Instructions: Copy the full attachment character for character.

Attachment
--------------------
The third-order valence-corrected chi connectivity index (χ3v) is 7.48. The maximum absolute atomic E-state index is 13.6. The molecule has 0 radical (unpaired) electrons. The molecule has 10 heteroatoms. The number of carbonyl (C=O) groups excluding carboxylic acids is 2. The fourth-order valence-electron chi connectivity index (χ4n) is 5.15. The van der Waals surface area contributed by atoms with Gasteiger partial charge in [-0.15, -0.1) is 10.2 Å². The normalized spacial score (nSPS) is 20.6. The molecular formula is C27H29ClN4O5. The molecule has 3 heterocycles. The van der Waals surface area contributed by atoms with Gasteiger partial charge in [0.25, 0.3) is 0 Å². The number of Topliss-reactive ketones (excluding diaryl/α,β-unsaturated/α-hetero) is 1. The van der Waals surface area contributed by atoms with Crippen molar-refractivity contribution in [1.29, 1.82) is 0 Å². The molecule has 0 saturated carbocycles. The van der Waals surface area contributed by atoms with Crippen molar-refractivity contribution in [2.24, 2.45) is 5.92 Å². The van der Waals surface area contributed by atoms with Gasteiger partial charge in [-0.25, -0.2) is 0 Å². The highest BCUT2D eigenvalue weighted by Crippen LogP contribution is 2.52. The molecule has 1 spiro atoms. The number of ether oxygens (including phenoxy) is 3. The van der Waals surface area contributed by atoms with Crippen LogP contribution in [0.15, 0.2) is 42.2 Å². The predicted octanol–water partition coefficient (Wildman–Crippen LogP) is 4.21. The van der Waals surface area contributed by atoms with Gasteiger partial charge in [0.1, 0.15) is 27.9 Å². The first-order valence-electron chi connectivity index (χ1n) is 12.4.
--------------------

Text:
The third-order valence-corrected chi connectivity index (χ3v) is 7.48. The maximum absolute atomic E-state index is 13.6. The molecule has 0 radical (unpaired) electrons. The molecule has 10 heteroatoms. The number of carbonyl (C=O) groups excluding carboxylic acids is 2. The fourth-order valence-electron chi connectivity index (χ4n) is 5.15. The van der Waals surface area contributed by atoms with Gasteiger partial charge in [-0.15, -0.1) is 10.2 Å². The normalized spacial score (nSPS) is 20.6. The molecular formula is C27H29ClN4O5. The molecule has 3 heterocycles. The van der Waals surface area contributed by atoms with Gasteiger partial charge in [0.25, 0.3) is 0 Å². The number of Topliss-reactive ketones (excluding diaryl/α,β-unsaturated/α-hetero) is 1. The van der Waals surface area contributed by atoms with Crippen molar-refractivity contribution in [1.29, 1.82) is 0 Å². The molecule has 0 saturated carbocycles. The van der Waals surface area contributed by atoms with Crippen molar-refractivity contribution in [2.24, 2.45) is 5.92 Å². The van der Waals surface area contributed by atoms with Gasteiger partial charge in [-0.25, -0.2) is 0 Å². The highest BCUT2D eigenvalue weighted by Crippen LogP contribution is 2.52. The molecule has 1 spiro atoms. The number of ether oxygens (including phenoxy) is 3. The van der Waals surface area contributed by atoms with Crippen LogP contribution in [0.15, 0.2) is 42.2 Å². The predicted octanol–water partition coefficient (Wildman–Crippen LogP) is 4.21. The van der Waals surface area contributed by atoms with Gasteiger partial charge in [0.1, 0.15) is 27.9 Å². The first-order valence-electron chi connectivity index (χ1n) is 12.4.